Covad uses a nifty Web dashboard for phone configuration and call management. Like Velocity's Comm Pilot, the dashboard integrates with Microsoft Outlook contacts. You can use it to visually track voicemail, configure Find Me, Follow Me rules, schedule conference calls and even engage in Instant Messaging chats.Phone options were left open for CollectIT. Covad includes the option to use analog phones and adapters like 8x8, but without Packet8's preprogramming support. It also has a list of IP phone support that includes the Cisco 7940 and 7960, the Polycom SoundPoint IP 500 and the Swissvoice IP 10S VoIP phones. The phone options translated to a range of $150 to $350 in greenback. Any way you cut that, Covad's $1,485 monthly subscription cost for vPBX does not beat Velocity's monthly subscription of $1,285.74.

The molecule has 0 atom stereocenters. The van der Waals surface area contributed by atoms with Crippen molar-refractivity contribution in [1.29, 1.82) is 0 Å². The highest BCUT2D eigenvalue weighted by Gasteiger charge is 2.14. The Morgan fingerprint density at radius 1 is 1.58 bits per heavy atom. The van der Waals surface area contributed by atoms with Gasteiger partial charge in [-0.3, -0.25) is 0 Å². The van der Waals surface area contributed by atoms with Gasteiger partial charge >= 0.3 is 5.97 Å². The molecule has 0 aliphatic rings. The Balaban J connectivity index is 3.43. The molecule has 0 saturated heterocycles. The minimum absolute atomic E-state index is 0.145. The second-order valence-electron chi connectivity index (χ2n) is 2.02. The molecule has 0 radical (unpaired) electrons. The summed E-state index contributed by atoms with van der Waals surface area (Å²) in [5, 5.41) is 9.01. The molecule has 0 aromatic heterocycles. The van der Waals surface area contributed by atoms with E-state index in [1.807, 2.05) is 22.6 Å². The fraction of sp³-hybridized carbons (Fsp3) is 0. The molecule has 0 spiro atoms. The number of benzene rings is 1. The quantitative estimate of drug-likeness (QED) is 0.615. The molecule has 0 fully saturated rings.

Covad VoIP charges per seat and includes both per-minute and flat-rate pricing. Per-minute pricing ranges from 25 cents to 45 cents based on volume, plus $26 to $32 per extension, per month. CollectIT preferred flat rates, which range from $34.95 to $54.95--depending on the number of stations--with unlimited local and long-distance calling. As with the others, international dialing was an additional cost.

Like Velocity, Covad would like to bundle its VoIP service with its broadband service to ensure call quality with QoS. Without that, CollectIT may just be talking in the wind. With its leased T1 line and SDSL (Synchronized Distributed Service Line), Covad can provide end-to-end QoS with VOA (Voice Optimized Access) by separating voice from data traffic and giving voice priority tagging when forwarding through routers and switches. But on another provider's network, the best it can do is, like the other vendors, make its best effort with no guarantees.

vPBX Voice Service, $2,685 without phones. Covad Communications, (408) 952-6400. www.covad.comSean Doherty is a senior technology editor and lawyer based at our Syracuse University Real-World Labs®. A former project manager and IT engineer at Syracuse University, he helped develop centrally supported applications and storage systems. Write to him at [email protected].